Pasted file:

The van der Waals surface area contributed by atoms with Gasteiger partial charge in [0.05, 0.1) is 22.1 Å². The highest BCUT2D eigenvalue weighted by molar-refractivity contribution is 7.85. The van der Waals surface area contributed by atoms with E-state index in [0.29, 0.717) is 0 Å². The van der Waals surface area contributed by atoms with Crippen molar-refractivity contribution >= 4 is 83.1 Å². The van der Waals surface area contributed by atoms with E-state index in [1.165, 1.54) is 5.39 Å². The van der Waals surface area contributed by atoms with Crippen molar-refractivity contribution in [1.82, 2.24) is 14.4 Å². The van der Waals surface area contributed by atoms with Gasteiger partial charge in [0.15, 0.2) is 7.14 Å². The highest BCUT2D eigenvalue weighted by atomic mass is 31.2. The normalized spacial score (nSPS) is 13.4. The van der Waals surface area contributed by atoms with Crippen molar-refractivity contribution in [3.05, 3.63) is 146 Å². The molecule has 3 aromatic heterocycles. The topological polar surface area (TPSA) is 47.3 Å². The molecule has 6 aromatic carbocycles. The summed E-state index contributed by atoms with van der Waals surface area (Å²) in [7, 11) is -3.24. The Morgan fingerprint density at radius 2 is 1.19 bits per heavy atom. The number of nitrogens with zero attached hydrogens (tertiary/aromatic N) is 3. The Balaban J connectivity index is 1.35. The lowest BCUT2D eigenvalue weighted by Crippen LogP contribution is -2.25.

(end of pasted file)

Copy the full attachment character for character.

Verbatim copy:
The van der Waals surface area contributed by atoms with Gasteiger partial charge in [0.05, 0.1) is 22.1 Å². The highest BCUT2D eigenvalue weighted by molar-refractivity contribution is 7.85. The van der Waals surface area contributed by atoms with E-state index in [0.29, 0.717) is 0 Å². The van der Waals surface area contributed by atoms with Crippen molar-refractivity contribution >= 4 is 83.1 Å². The van der Waals surface area contributed by atoms with E-state index in [1.165, 1.54) is 5.39 Å². The van der Waals surface area contributed by atoms with Crippen molar-refractivity contribution in [1.82, 2.24) is 14.4 Å². The van der Waals surface area contributed by atoms with Gasteiger partial charge in [0.15, 0.2) is 7.14 Å². The highest BCUT2D eigenvalue weighted by atomic mass is 31.2. The normalized spacial score (nSPS) is 13.4. The van der Waals surface area contributed by atoms with Crippen molar-refractivity contribution in [3.05, 3.63) is 146 Å². The molecule has 3 aromatic heterocycles. The topological polar surface area (TPSA) is 47.3 Å². The molecule has 6 aromatic carbocycles. The summed E-state index contributed by atoms with van der Waals surface area (Å²) in [7, 11) is -3.24. The Morgan fingerprint density at radius 2 is 1.19 bits per heavy atom. The number of nitrogens with zero attached hydrogens (tertiary/aromatic N) is 3. The Balaban J connectivity index is 1.35. The lowest BCUT2D eigenvalue weighted by Crippen LogP contribution is -2.25.